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Innovation in the Service Sector and the Role of Patents and Trade Secrets

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  • Masayuki Morikawa

Abstract

This paper, using Japanese firm-level data, presents findings about innovative activities in the service sector and the role of patents and trade secrets on innovation. According to the analysis, first, service firms have fewer product innovations than do manufacturing firms, but the productivity of innovative service firms is very high. Second, service firms have a low propensity for holding patents, but their holding of trade secrets is comparable to that of the manufacturing firms. Third, patents and trade secrets have positive relationships with product innovations, and the effects are quantitatively similar in magnitude, in both the manufacturing and the service sectors. On the other hand, a positive relationship between trade secrets and process innovations is found only in the manufacturing sector. These results suggest a pivotal role of the law protecting trade secrets on innovation and productivity growth in the service sector.

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File URL: https://cama.crawford.anu.edu.au/sites/default/files/publication/cama_crawford_anu_edu_au/2014-06/48_2014_morikawa.pdf
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Bibliographic Info

Paper provided by Centre for Applied Macroeconomic Analysis, Crawford School of Public Policy, The Australian National University in its series CAMA Working Papers with number 2014-48.

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Length: 18 pages
Date of creation: Jun 2014
Date of revision:
Handle: RePEc:een:camaaa:2014-48

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Keywords: innovation; service sector; patent; trade secret;

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  1. Morikawa, Masayuki, 2013. "Productivity and survival of family firms in Japan," Journal of Economics and Business, Elsevier, Elsevier, vol. 70(C), pages 111-125.
  2. Kyoji Fukao & Hyeog Ug Kwon, 2006. "Why Did Japan'S Tfp Growth Slow Down In The Lost Decade? An Empirical Analysis Based On Firm-Level Data Of Manufacturing Firms," The Japanese Economic Review, Japanese Economic Association, Japanese Economic Association, vol. 57(2), pages 195-228.
  3. Bronwyn Hall & Christian Helmers & Mark Rogers & Vania Sena, 2014. "The Choice between Formal and Informal Intellectual Property: A Review," Journal of Economic Literature, American Economic Association, vol. 52(2), pages 375-423, June.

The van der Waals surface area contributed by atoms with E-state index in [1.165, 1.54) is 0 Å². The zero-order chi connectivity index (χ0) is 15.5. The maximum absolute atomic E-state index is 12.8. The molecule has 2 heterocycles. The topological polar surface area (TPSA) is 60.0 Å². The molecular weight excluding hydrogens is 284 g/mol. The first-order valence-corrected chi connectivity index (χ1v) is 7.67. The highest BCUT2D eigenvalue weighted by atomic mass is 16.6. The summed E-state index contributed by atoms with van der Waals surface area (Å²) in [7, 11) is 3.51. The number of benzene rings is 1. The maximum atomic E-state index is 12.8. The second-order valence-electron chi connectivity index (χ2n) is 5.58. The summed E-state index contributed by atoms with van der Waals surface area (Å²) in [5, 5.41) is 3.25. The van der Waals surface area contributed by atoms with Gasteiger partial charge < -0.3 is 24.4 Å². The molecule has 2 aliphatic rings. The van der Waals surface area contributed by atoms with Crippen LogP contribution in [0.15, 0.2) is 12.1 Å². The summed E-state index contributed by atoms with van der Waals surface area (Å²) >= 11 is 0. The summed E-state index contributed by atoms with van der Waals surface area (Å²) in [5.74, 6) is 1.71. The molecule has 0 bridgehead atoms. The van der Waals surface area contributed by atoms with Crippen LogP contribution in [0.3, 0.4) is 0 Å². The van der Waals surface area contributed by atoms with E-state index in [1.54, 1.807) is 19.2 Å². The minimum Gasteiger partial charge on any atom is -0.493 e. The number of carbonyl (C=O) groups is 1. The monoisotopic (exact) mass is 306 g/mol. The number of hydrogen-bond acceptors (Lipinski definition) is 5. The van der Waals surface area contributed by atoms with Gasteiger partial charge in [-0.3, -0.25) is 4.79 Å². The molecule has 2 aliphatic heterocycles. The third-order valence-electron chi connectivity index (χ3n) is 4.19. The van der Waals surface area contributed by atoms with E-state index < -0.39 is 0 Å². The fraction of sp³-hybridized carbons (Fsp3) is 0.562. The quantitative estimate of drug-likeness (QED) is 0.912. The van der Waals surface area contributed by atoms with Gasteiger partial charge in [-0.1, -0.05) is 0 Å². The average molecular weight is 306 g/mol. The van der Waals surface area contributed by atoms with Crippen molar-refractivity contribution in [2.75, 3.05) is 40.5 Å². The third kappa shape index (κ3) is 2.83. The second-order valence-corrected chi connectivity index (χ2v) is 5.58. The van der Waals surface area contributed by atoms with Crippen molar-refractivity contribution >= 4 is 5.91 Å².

4. Morikawa, Masayuki, 2010. "Labor unions and productivity: An empirical analysis using Japanese firm-level data," Labour Economics, Elsevier, vol. 17(6), pages 1030-1037, December.
  5. Emek Basker, 2012. "Raising the Barcode Scanner: Technology and Productivity in the Retail Sector," NBER Working Papers 17825, National Bureau of Economic Research, Inc.
  6. Antonio Musolesi & Jean-Pierre Huiban, 2010. "Innovation and productivity in knowledge intensive business services," Journal of Productivity Analysis, Springer, Springer, vol. 34(1), pages 63-81, August.
  7. Arundel, Anthony, 2001. "The relative effectiveness of patents and secrecy for appropriation," Research Policy, Elsevier, vol. 30(4), pages 611-624, April.
  8. Bronwyn H. Hall & Christian Helmers & Mark Rogers & Vania Sena, 2012. "The Choice between Formal and Informal Intellectual Property: A Literature Review," NBER Working Papers 17983, National Bureau of Economic Research, Inc.
  9. Bartelsman, Eric & Dobbelaere, Sabien & Peters, Bettina, 2013. "Allocation of Human Capital and Innovation at the Frontier: Firm-Level Evidence on Germany and the Netherlands," IZA Discussion Papers 7540, Institute for the Study of Labor (IZA).
  10. Hall, Bronwyn H., 2011. "Innovation and productivity," MERIT Working Papers 028, United Nations University - Maastricht Economic and Social Research Institute on Innovation and Technology (MERIT).
  11. Nishimura, Kiyohiko G. & Nakajima, Takanobu & Kiyota, Kozo, 2005. "Does the natural selection mechanism still work in severe recessions?: Examination of the Japanese economy in the 1990s," Journal of Economic Behavior & Organization, Elsevier, vol. 58(1), pages 53-78, September.
  12. Wesley M. Cohen & Richard R. Nelson & John P. Walsh, 2000. "Protecting Their Intellectual Assets: Appropriability Conditions and Why U.S. Manufacturing Firms Patent (or Not)," NBER Working Papers 7552, National Bureau of Economic Research, Inc.
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